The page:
Sunday, July 21, 2024
In DepthA closer look at the Horn’s crippling climate-conflict nexus

A closer look at the Horn’s crippling climate-conflict nexus

At face value, the source of the multiple protracted conflicts gripping Ethiopia and the larger Horn region appears to be rooted in ethnic politics, religious fundamentalism, or the standard scramble for power. These observations certainly hold true, but only to some extent.

Beneath the chaos and the violence, however, lies the often overlooked issue of resources. In particular: the scarcity of resources.

Reports from the Intergovernmental Authority on Development (IGAD) reveal the widening impact that climate change and other environmental problems are fueling conflicts in the region.

The Authority’s Conflict Early Warning and Response Mechanism (CEWARN) and Climate Prediction and Applications Center (ICPAC) recently issued a report on the relationship between climate and conflict following a study conducted in all IGAD member states (Djibouti, Eritrea, Ethiopia, Kenya, Uganda, Somalia, Sudan, and South Sudan).

Security experts from CEWARN, headquartered in Addis Ababa, and climate scientists at ICPAC (Nairobi) conducted the regression analysis based on data on conflicts and climate interruptions in the Horn between 2018 and 2022. 

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The report illustrates that a 0.2 increase in the normalized difference vegetation index (NDVI) – a metric used to quantify the health and density or ‘greenness’ – corresponds to a 12 percent decrease in the probability of physical conflict in the area the following month.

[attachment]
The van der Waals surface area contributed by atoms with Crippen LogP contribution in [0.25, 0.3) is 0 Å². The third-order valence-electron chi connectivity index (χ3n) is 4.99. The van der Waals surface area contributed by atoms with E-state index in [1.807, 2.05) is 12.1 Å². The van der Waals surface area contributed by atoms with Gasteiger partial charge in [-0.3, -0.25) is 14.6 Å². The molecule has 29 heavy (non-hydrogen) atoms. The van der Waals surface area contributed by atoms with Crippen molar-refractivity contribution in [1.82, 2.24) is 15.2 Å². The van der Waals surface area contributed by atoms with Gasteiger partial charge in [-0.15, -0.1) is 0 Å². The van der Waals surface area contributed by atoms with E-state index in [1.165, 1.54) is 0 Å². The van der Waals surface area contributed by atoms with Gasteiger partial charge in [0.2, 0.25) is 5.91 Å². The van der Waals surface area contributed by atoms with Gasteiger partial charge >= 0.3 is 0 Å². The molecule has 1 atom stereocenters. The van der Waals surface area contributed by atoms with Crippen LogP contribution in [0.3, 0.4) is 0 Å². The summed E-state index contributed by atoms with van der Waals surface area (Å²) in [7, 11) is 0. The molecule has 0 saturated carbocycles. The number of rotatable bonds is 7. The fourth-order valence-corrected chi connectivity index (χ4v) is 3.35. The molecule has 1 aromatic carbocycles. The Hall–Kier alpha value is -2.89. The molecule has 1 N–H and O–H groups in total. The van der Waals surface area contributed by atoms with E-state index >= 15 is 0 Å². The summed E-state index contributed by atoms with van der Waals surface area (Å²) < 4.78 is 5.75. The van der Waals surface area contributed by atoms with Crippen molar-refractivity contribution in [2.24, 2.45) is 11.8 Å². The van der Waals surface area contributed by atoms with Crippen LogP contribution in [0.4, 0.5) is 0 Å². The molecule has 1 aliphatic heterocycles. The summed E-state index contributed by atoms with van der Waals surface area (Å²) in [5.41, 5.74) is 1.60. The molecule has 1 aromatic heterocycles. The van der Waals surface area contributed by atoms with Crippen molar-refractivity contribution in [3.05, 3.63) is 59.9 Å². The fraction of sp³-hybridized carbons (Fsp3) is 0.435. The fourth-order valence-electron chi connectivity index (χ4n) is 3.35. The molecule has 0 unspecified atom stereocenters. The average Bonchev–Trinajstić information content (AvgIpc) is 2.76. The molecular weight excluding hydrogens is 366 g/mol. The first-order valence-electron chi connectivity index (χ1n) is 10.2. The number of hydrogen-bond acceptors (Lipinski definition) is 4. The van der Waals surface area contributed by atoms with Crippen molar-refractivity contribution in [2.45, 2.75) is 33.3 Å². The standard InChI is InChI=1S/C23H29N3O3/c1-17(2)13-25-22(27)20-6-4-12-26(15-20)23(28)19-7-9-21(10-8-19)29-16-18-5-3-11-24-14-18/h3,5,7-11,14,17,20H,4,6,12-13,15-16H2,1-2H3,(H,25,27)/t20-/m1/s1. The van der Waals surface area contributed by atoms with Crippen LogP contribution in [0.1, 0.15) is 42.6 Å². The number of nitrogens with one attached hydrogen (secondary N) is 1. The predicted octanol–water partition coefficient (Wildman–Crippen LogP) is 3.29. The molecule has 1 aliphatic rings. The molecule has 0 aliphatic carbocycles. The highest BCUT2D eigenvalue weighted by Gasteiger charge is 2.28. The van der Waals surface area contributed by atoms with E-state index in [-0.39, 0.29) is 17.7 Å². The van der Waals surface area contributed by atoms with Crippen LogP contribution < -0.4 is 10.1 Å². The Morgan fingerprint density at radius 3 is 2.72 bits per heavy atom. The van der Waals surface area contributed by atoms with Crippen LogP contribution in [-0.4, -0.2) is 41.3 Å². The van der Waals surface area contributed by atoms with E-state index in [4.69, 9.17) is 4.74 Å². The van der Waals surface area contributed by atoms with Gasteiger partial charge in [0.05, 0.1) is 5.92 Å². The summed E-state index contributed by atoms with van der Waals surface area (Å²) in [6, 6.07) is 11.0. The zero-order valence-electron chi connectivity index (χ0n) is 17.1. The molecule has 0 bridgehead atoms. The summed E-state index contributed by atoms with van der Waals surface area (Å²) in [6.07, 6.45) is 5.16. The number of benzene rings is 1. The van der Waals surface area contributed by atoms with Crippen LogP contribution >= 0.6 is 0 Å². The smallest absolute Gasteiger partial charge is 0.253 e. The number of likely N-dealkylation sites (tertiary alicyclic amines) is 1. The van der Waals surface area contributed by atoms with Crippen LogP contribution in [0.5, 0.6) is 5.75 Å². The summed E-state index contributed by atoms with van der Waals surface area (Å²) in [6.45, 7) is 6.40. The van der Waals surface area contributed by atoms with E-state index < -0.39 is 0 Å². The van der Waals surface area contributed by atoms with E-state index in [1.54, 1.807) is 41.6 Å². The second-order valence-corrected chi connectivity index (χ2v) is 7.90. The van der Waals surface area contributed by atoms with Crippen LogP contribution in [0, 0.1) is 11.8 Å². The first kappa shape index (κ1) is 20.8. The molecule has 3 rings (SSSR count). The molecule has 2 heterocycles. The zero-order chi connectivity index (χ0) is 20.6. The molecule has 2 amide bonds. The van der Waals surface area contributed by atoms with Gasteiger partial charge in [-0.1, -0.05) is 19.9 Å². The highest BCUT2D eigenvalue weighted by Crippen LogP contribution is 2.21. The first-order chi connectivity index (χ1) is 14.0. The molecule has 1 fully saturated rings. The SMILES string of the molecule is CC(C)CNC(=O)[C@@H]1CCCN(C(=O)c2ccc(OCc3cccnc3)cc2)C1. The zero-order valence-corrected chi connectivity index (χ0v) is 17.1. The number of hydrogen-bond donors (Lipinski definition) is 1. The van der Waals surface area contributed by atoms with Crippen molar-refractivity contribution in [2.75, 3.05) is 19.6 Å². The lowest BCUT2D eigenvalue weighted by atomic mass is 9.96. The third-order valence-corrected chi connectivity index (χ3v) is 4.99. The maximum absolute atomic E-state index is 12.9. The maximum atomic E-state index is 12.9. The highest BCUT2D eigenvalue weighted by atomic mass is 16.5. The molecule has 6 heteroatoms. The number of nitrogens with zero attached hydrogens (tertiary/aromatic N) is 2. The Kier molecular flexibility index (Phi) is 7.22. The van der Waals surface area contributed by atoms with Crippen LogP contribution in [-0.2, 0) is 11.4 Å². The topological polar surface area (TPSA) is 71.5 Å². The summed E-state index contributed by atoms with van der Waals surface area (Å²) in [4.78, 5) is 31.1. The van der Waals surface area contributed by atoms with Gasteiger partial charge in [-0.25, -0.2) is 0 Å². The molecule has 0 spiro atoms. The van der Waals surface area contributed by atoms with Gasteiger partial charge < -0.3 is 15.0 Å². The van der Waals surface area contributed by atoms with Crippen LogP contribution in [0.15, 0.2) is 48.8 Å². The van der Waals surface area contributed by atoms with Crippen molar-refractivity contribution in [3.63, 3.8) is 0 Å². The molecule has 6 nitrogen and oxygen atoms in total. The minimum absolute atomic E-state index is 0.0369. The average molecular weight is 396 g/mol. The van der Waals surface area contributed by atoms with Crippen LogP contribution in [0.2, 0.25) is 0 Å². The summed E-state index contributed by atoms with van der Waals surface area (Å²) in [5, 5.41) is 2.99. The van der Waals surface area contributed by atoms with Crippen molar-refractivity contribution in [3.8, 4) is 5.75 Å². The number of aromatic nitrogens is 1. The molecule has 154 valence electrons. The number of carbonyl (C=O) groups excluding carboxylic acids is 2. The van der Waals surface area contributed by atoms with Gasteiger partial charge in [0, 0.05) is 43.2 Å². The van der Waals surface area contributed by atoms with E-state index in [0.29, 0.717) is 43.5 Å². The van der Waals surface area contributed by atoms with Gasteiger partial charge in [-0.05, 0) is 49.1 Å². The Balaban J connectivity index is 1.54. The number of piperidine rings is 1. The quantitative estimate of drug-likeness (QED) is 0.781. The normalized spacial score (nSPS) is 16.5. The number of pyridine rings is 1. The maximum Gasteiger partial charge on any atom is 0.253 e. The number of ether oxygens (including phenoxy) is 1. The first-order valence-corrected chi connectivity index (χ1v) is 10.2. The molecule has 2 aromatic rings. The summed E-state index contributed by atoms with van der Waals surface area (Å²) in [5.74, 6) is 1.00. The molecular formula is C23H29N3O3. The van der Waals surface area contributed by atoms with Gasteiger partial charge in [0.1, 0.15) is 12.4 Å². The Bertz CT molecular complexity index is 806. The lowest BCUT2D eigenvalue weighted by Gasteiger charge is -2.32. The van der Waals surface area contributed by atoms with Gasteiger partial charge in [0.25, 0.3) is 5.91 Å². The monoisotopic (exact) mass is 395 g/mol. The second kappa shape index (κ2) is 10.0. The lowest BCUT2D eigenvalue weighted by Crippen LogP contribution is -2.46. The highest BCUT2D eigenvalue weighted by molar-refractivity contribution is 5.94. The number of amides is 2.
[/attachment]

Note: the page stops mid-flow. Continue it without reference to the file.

The study further discovered that an additional inch of rainfall was tied to an eight percent reduction in the likelihood of conflict the following month. A drop of rain in agricultural and pastoral areas, the study shows, could be the difference in whether the residents of these areas fall victim to conflict or not.

The study marks a significant milestone and factual establishment that could serve as the basis for conflict management and climate change mitigation in the Horn.

The study reveals significant relationships between healthier vegetation and increased rainfall – both contributing to a reduced likelihood of physical conflict, assault, and  violence. Vegetation health had a significant influence on conflict outcomes in the first month, hence establishing a one-month lag between measurement of the parameters and potential impacts.

A one-month early warning or conflict outlook is therefore plausible, according to the report.

Drought is repeatedly a source of conflict in the South Omo, Borena, Afar and Somali regions of Ethiopia as pastoralists resort to violence in the search for green grazing lands for their livestock herds.

Government officials in these areas say these intense clashes often go on for weeks between neighboring Woredas where one has received rainfall and the other has not. These clashes often take place behind the mask of ethnic conflict, but the root cause is the need to access and dominate freshwater sources or lush grazing lands.

Western and southern Tigray, Metekel of Benishangul-Gumuz, and several other places that receive above-average rainfall in Ethiopia, are the stage for a scramble for fertile agricultural lands that is a major factor in the continued strife and conflict rocking the country.

The World Food Program (WFP) reports that 22 million people are acutely food insecure in the Horn of Africa as a result of drought. It is almost double the 13 million people cited at the beginning of 2022.